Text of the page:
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Metal nanoparticles can have large dipole moments

Published research in the Journal of Physical Chemistry by Professor Donald Truhlar and Graduate Student Kaining Duanmu, "Partial Ionic Character Beyond the Pauling Paradigm: Metal Nanoparticle," is featured on page 49 of the Dec. 8 edition of Chemical and Engineering News. They found that metal nanoparticles can have dipole moments much larger than similarly shaped polar organic molecules. Their research showed that homonuclear silver clusters have very uneven charge distributions, whereas the Pauling paradigm would predict that they have even charge distributions, since all the atoms have the same electronegativity. This finding is very important for understanding catalysis.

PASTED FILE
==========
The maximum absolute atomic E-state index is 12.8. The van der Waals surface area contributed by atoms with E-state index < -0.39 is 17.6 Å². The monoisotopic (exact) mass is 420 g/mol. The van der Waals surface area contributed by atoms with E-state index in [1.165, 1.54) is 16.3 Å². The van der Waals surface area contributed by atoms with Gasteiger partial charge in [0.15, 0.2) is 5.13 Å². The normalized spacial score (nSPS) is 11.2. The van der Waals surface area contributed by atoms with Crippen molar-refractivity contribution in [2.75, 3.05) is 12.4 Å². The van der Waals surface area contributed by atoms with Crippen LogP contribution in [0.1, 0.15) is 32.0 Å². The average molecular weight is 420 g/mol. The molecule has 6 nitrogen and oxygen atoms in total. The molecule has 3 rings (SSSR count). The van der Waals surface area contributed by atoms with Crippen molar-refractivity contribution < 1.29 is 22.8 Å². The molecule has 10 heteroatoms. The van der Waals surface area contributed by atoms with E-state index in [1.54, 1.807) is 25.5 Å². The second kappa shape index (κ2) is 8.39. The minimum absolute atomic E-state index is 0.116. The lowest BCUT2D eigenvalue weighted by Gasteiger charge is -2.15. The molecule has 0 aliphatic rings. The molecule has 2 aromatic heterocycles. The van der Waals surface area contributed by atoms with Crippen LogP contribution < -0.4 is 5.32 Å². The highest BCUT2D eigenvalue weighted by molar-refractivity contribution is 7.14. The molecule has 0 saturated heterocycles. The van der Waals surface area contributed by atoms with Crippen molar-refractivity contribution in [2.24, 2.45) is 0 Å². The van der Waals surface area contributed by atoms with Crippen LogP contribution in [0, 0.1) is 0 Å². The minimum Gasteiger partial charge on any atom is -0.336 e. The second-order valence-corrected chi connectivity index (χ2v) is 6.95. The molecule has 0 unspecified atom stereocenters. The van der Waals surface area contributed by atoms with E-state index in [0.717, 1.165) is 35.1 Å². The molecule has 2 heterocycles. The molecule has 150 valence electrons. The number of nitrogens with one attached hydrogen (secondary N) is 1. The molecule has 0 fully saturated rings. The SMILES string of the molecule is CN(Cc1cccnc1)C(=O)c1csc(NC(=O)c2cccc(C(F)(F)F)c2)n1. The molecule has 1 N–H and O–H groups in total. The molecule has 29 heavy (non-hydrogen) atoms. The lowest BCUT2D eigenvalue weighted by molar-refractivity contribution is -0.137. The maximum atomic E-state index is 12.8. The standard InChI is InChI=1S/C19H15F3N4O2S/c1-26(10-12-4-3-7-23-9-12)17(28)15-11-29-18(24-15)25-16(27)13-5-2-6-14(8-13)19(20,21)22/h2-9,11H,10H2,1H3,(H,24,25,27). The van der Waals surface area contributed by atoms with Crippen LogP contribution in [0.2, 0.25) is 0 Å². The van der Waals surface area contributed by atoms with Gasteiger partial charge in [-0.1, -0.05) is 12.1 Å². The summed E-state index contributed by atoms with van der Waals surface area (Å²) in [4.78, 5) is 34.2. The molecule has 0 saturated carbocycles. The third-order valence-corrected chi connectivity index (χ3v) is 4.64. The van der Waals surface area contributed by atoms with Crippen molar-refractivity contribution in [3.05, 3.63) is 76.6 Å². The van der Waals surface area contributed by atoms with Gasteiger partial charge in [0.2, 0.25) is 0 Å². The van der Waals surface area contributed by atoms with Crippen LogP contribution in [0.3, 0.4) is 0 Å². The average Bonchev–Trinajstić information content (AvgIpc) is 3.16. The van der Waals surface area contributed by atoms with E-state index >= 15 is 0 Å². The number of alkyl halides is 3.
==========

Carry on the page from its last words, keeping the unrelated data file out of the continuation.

For example, as shown in the graphic, a Ag4 cluster with the same shape as formaldehyde, has a dipole moments of 3.4 Debyes as compared to 2.3 Debyes for formaldehyde, although formaldehyde is usually considered a polar molecule in organic chemistry, and Ag4 is homonuclear (and hence would have no dipole moment by Pauling’s rules).

This research was sponsored in part by the Inorganometallic Catalyst Design Center.